The pre-processor of IFs (Hughes and Irfan 2006) processes the IO matrices of GTAP to create those needed by IFs. One aspect of that involves collapsing the sectors to those of IFs (currently 6) using a concordance table. Even more importantly, however, the pre-processor generates from the most recent GTAP files within IFs a set of nine generic IO matrices to represent the average technical coefficient pattern of countries at different levels of GDP per capita. The generic matrices are calculated as unweighted averages of matrices for all countries with GDPs per capita in categories established by lower-end breakpoints of $0, $175, $375, $750, $1,500, $3,000, $6,000, $12,000, and $24,000.

The assumption behind the generic IO matrices is that countries at different GDP per capita levels typically use different types of technology. The resultant IO matrices bear this out in ways that seem intuitively plausible. For example, Tables 3.1 and 3.2 show (using earlier data from GTAP 5) the technical coefficient matrices for extreme levels of GDP/capita, below $100 and above $24,000, respectively. Note, for instance, how much lower a share of manufactures goes into the agricultural sector in the richest countries relative to the poorest, and how much more of the IC sector goes back into the IC sector in richer countries.

Table 3.1 Generic IO Matrix for Countries with GDP/Capita Below $100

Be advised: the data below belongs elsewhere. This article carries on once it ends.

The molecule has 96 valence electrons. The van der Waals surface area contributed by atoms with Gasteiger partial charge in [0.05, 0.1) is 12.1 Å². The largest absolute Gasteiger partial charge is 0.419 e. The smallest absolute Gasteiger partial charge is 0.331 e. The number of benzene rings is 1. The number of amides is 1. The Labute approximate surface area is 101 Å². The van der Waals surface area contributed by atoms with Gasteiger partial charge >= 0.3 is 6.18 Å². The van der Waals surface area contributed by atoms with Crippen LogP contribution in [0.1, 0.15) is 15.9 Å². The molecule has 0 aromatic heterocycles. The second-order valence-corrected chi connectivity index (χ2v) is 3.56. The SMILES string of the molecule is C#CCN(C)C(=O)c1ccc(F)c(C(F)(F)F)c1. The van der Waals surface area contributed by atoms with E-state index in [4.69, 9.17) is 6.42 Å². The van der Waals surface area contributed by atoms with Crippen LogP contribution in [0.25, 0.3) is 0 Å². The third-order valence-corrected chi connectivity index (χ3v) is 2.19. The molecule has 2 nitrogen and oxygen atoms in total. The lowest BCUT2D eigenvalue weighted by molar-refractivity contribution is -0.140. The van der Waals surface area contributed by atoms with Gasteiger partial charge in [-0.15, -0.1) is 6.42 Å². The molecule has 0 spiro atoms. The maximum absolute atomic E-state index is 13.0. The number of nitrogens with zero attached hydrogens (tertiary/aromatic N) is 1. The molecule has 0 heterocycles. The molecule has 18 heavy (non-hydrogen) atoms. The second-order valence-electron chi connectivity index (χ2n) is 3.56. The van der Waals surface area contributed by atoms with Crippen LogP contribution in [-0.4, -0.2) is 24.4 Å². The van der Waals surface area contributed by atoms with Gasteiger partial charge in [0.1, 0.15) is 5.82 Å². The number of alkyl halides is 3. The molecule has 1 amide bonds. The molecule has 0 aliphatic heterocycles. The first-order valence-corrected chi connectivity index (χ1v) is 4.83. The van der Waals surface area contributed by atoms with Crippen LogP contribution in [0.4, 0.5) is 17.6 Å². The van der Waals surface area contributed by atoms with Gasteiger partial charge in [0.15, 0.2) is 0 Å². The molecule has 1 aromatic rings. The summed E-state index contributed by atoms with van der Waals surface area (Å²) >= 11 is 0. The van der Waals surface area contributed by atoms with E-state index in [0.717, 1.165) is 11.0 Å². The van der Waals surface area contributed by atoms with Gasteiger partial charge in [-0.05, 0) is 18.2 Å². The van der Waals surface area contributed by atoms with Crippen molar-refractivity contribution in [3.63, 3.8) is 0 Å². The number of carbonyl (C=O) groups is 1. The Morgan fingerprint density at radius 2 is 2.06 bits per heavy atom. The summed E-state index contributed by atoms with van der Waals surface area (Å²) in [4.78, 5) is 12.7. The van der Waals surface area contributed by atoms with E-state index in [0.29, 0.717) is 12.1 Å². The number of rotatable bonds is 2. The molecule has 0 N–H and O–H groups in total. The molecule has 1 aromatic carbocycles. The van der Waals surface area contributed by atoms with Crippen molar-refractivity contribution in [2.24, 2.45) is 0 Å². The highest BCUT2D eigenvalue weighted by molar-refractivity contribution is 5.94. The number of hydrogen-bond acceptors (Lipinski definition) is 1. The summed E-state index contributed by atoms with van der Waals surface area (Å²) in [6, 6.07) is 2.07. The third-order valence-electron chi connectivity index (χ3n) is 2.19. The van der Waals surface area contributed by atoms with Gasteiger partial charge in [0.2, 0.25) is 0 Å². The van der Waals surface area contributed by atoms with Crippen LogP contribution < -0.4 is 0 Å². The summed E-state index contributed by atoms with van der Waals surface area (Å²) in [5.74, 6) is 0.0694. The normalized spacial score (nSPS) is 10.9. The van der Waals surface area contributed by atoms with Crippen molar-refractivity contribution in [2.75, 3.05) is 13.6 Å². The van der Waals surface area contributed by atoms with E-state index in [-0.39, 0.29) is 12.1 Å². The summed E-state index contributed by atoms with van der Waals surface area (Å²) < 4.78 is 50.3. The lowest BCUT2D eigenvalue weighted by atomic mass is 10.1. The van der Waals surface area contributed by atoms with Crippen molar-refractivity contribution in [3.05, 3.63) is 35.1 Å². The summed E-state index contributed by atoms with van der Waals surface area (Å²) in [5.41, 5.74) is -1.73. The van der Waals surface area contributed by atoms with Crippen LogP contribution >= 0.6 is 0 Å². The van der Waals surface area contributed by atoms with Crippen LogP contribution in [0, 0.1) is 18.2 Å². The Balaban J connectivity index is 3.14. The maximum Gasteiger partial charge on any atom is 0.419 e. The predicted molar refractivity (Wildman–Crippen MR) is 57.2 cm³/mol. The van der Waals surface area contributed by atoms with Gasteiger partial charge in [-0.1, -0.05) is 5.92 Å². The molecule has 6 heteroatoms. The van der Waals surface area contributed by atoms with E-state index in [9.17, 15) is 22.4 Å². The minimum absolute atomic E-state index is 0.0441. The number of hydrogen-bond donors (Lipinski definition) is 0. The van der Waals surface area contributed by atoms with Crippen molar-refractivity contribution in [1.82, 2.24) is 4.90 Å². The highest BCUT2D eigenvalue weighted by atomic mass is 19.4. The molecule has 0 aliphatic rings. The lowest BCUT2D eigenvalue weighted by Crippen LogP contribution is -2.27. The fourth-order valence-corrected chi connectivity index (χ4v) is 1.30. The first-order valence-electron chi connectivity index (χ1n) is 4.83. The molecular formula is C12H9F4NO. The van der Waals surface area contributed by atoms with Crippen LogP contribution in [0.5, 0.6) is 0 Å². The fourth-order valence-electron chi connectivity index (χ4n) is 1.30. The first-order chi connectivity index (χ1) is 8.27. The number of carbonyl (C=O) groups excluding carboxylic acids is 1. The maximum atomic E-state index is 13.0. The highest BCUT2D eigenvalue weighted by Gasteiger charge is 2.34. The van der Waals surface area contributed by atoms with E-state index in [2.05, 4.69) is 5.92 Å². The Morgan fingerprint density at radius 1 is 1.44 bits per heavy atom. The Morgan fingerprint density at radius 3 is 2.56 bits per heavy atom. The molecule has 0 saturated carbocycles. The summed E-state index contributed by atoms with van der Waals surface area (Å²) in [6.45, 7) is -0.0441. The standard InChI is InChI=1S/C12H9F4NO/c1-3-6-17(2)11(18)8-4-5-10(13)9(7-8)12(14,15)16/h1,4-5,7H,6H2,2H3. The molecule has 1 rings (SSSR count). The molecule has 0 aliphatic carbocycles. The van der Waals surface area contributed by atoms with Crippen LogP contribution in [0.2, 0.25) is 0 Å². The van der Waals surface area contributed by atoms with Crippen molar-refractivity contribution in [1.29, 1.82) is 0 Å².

AG Sector







RM Sector







PE Sector







MN Sector







SR Sector







IC Sector








Table 3.2 Generic IO Matrix for Countries with GDP/Capita Above $24,000








AG Sector







RM Sector







PE Sector







MN Sector







SR Sector







IC Sector








These generic matrices are used for two purposes. First, they are used for estimating values for countries of IFs that are NOT in the GTAP data set. Second, they are used in the actual dynamic calculations of the model. As countries rise in GDP/capita, interpolations between matrices above and below their level allow us to gradually change the matrix representing each country.

GTAP also provides data on return to four factors of production in each sector: land, unskilled labor, skilled labor, and capital. These returns represent value added and are very important data for the value added blocks of the SAM. The pre-processor also collapses these values into the (six) sectors of IFs and computes generic shares of the factors in value added by GDP per capita category, using the same unweighted average technique used for the IO coefficients. Once again the generic value-added shares are used both to fill country holes in the GTAP data set and to provide a basis for dynamically representing changes in those shares as countries develop.

Table 3.3 Generic Returns to Labor for Countries Below GDP/Capita $100























Table 3.4 Generic Returns to Labor for Countries Above GDP/Capita $24,000























The changes across the levels of GDP/capita appear reasonable. Note, for instance, the general shift of return to skilled from unskilled labor and the increase in returns to labor in total for the manufacturing and ICT sectors (at the expense of capital and other inputs).